Fridays for Future, a movement founded by Swedish teen climate activist Greta Thunberg, held a week-long strike between September 20 and 27, 2019. Millions of youth activists participated in strikes that were held at multiple locations across the world.
The climate strikes
In March this year, large-scale demonstrations against climate change were held with the participation of 1.6 million students. This time, the numbers are expected to be even greater. Campaigners are said to have already arranged 3,459 climate protests in around 120 countries.
“The good news is the fossil industry is beginning to lose the fight. We need to replace them now to keep temperature below 1.5 degrees… September 20th to 27th will be the biggest climate mobilization we have ever seen. The world is going to demonstrate that it is ready for a change,” Bill McKibben, co-founder of environmental group 350.org, said to Common Dreams.
Greta Thunberg, who has been leading the climate strikes since last year, visited the U.S. recently where she addressed Congress prior to a hearing on climate change. The 16-year-old asked lawmakers to listen to science and take immediate steps to curb global warming. A few days back, Thunberg met ex-President Barack Obama. She spoke at the United Nations Climate Action Summit in New York on September 23. Amnesty International recently awarded Greta with the Ambassador of Conscience Award for 2019.
As to the momentum of Fridays for Future, some of the teenagers who enthusiastically joined the movement initially have apparently left, no longer able to sustain their interest in the cause. However, the movement has been successful in attracting new members on a consistent basis.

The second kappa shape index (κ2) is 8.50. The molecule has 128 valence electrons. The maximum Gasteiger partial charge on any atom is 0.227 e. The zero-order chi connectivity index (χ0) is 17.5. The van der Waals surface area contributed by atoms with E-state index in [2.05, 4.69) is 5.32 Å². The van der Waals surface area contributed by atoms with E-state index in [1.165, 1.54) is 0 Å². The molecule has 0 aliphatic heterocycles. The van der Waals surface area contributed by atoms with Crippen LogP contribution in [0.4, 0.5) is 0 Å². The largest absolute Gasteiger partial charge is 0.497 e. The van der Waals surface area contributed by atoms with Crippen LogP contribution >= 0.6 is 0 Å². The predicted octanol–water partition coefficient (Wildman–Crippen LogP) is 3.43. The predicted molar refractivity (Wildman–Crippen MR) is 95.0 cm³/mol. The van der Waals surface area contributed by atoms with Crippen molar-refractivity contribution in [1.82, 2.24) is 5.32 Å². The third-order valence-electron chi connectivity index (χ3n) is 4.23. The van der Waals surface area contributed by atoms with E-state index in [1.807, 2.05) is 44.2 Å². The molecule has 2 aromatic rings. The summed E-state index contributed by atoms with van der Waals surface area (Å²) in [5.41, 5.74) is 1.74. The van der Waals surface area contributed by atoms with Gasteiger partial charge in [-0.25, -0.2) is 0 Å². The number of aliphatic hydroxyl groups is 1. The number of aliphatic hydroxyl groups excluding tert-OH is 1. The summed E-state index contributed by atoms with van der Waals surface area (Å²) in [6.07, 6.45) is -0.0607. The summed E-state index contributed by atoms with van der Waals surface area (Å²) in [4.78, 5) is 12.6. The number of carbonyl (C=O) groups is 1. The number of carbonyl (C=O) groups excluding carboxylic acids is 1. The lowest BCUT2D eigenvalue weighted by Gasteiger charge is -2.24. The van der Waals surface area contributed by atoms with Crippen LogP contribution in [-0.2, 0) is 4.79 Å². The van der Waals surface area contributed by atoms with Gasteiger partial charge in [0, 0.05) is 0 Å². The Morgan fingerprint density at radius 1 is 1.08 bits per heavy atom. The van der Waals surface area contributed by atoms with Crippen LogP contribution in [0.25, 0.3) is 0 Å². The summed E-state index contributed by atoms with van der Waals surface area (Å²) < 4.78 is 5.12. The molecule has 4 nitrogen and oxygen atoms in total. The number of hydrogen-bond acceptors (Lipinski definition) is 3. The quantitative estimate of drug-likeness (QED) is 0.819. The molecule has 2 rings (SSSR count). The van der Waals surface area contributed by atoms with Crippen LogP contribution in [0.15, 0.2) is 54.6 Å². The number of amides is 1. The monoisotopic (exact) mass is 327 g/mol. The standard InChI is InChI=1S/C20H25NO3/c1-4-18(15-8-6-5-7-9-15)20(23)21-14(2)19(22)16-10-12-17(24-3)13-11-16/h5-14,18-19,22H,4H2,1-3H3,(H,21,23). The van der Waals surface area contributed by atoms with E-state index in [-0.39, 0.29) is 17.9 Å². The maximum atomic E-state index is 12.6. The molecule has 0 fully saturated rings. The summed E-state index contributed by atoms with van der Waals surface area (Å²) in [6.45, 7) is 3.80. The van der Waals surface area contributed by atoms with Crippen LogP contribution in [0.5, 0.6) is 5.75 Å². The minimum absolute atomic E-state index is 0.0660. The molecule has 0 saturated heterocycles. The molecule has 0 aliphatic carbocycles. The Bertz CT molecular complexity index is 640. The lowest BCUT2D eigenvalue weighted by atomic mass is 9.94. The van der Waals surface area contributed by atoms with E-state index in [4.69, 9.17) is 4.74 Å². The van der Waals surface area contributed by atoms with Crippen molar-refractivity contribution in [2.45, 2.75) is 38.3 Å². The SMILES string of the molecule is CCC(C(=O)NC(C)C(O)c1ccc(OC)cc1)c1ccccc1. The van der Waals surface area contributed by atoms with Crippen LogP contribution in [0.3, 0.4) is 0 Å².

“It’s difficult to ask youth who have never taken part in any form of civil disobedience to stand up and fight against world governments they’ve seen as allies… But with the knowledge and information so easy to obtain, more and more youth are standing up and taking part in the youth climate movement, and we are becoming more and more connected,” Mia Beijer, who co-founded Future Rising Ottawa, said to DW.
Though the climate strikes have been successful in gaining a wide support base, the movement has also been criticized heavily by experts. The latest to lash out at climate alarmists is Petteri Taalas, the secretary-general of the World Meteorological Organization (WMO). In an interview with a Finnish magazine, Taalas had some harsh words for climate doomsters and argued for a more rational approach to the issue of climate change.
“It is not going to be the end of the world. The world is just becoming more challenging. In parts of the globe, living conditions are becoming worse, but people have survived in harsh conditions… While climate skepticism has become less of an issue, now we are being challenged from the other side. Climate experts have been attacked by these people and they claim that we should be much more radical. They are doomsters and extremists; they make threats,” he said in the interview (The Epoch Times).
Peter Moore, the co-founder of Greenpeace, termed Taalas’ comments the biggest hole in the climate alarmist’s narrative. He stated that real scientists and meteorologists are probably fed up with the catastrophic outlook presented by people like Greta Thunberg.